An Astronaut's Guide to Life on Earth: What Going to Space Taught Me About Ingenuity, Determination, and Being Prepared for Anything
Travel to space and back with astronaut Chris Hadfield's "enthralling" bestseller as your eye-opening guide (Slate).
Colonel Chris Hadfield has spent decades training as an astronaut and has logged nearly 4000 hours in space. During this time he has broken into a Space Station with a Swiss army knife, disposed of a live snake while piloting a plane, and been temporarily blinded while clinging to the exterior of an orbiting spacecraft. The secret to Col. Hadfield's success-and survival-is an unconventional philosophy he learned at NASA: prepare for the worst- and enjoy every moment of it.
In An Astronaut's Guide to Life on Earth, Col. Hadfield takes readers deep into his years of training and space exploration to show how to make the impossible possible. Through eye-opening, entertaining stories filled with the adrenaline of launch, the mesmerizing wonder of spacewalks, and the measured, calm responses mandated by crises, he explains how conventional wisdom can get in the way of achievement — and happiness. His own extraordinary education in space has taught him some counterintuitive lessons: don't visualize success, do care what others think, and always sweat the small stuff.
You might never be able to build a robot, pilot a spacecraft, make a music video or perform basic surgery in zero gravity like Col. Hadfield. But his vivid and refreshing insights will teach you how to think like an astronaut, and will change, completely, the way you view life on Earth — especially your own.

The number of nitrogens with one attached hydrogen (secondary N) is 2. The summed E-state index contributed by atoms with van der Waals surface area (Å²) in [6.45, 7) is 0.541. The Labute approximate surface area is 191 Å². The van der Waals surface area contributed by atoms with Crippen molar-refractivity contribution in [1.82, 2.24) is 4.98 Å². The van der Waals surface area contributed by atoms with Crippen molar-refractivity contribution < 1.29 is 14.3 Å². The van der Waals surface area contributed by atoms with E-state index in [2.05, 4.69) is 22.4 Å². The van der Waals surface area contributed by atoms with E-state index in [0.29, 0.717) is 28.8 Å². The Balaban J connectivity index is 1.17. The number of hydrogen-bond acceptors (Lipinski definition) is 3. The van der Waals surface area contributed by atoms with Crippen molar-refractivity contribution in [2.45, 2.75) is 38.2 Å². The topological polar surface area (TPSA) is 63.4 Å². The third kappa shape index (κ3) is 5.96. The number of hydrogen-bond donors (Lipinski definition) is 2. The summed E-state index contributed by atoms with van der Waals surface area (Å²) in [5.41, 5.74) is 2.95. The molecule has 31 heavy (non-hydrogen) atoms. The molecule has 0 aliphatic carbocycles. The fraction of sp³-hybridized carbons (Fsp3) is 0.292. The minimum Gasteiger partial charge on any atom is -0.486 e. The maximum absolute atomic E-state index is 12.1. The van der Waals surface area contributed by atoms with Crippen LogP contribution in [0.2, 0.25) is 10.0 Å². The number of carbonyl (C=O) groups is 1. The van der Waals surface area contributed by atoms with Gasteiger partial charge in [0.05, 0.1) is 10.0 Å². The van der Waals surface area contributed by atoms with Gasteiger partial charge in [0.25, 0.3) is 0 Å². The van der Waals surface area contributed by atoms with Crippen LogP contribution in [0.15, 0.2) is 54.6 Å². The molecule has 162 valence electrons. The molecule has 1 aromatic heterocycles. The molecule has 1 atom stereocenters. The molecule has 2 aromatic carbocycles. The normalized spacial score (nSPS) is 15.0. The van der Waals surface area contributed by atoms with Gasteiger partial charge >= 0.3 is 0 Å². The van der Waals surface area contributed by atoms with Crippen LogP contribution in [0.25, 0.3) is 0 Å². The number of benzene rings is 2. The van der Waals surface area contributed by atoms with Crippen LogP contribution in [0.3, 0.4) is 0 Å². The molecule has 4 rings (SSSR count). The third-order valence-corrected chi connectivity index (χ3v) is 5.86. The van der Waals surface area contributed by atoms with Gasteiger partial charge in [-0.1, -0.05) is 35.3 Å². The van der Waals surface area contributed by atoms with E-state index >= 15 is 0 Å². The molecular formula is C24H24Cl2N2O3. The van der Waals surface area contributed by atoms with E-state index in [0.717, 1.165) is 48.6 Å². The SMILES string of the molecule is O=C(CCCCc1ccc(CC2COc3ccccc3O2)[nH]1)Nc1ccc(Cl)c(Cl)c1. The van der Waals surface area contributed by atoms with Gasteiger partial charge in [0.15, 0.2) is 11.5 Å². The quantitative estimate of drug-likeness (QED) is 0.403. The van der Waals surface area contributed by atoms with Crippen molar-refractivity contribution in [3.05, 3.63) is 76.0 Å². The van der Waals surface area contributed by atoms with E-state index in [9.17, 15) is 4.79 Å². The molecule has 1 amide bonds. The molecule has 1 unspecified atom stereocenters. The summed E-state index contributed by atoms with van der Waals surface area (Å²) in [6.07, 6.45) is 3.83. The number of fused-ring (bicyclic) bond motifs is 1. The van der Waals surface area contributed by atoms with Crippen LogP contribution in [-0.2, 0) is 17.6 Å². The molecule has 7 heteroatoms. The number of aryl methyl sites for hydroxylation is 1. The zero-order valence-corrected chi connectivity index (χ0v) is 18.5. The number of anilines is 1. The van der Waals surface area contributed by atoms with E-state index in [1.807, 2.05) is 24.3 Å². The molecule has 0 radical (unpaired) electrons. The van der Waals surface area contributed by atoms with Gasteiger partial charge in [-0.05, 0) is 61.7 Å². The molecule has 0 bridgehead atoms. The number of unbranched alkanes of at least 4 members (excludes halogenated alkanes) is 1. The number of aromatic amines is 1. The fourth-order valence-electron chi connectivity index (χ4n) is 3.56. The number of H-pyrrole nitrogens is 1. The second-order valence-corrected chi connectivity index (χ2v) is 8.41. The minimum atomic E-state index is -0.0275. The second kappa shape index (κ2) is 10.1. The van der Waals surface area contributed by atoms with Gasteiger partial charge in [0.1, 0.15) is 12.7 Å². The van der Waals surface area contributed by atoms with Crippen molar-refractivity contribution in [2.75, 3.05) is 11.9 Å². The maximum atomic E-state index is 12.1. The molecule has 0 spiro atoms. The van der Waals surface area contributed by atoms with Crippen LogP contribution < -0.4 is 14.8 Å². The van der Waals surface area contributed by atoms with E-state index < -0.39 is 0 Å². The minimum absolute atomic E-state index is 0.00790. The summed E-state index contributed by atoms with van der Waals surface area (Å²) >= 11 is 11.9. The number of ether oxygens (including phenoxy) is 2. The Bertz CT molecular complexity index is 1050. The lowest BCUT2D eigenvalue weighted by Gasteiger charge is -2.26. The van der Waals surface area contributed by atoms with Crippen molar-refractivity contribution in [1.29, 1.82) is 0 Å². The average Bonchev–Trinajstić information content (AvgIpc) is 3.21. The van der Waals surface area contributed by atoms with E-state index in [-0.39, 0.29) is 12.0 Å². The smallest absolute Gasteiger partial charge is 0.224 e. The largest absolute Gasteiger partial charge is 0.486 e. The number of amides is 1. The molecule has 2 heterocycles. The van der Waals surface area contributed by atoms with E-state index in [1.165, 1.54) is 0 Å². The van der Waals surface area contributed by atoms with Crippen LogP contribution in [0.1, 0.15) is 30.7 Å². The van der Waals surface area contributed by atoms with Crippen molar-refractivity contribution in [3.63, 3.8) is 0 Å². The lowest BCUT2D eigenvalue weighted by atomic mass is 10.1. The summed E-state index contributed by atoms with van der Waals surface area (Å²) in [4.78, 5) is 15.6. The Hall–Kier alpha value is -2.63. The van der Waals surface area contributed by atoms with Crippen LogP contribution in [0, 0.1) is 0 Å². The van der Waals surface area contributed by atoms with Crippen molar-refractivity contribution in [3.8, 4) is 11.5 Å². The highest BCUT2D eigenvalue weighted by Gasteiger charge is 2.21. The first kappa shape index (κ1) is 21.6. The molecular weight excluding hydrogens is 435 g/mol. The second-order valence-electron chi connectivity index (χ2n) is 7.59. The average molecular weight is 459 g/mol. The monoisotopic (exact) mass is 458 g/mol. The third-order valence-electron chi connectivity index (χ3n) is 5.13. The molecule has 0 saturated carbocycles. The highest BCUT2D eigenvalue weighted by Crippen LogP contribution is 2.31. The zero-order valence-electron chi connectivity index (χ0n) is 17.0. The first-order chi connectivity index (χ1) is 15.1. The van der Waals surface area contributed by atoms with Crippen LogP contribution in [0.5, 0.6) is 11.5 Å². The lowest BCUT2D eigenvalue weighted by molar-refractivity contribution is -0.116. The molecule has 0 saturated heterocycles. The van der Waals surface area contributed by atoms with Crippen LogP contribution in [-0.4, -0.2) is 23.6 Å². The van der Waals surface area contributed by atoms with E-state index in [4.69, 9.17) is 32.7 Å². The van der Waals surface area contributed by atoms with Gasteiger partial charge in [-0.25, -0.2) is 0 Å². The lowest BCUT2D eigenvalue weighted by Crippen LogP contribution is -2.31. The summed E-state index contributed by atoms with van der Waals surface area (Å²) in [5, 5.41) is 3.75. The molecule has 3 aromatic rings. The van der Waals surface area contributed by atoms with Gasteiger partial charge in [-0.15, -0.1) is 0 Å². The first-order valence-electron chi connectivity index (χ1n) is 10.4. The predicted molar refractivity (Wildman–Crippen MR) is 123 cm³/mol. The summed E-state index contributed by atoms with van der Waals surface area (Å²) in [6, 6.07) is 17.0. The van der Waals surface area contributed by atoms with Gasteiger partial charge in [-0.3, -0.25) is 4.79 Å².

"Hadfield proves himself to be not only a fierce explorer of the universe, but also a deeply thoughtful explorer of the human condition." —Maria Popova, Brain Pickings
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Of course, I had other interests, too: reading science fiction, playing guitar, water-skiing. I also skied downhill competitively, and what I loved about racing was the same thing I loved about flying: learning to ...
The Christmas of 1981, six months before graduation, I did something that likely influenced the course of my life more than anything else I've done. I got married. Helene and I had been dating since high school, and she'd already ...
Certainly it was one of the most voluminous: there were pages and pages, listing everything I'd ever done, every honor and award and course I could remember. This was back in the day of the dot matrix printer, so we decided we should ...
Some had Ph.D.s. Some were military college graduates like me. Some had reams of publications to their names. There were doctors and scientists and test pilots, and everyone was trying to project casual magnificence. Of course ...
I did, of course. I always had. But my main emotion was not joy or surprise or even huge enthusiasm. It was an enormous rush of relief, as though a vast internal dam of self-imposed pressure had finally burst. I had not let myself down.
What people are saying - Write a review
LibraryThing ReviewUser Review - LibraryCin - LibraryThing
The title of this book makes it sound – in part – like a kind-of self-help book: “...guide to life on Earth”. But it’s really not. It is primarily a memoir about Chris Hadfield’s life as an astronaut ... Read full review
LibraryThing ReviewUser Review - Authentico - LibraryThing
It's just ok. It should just be renamed to 'Chris Hadfield: I Got Lucky' or something like that since the book seems to follow a timeline of the life of Chris. It does talk about his life when he's ... Read full review
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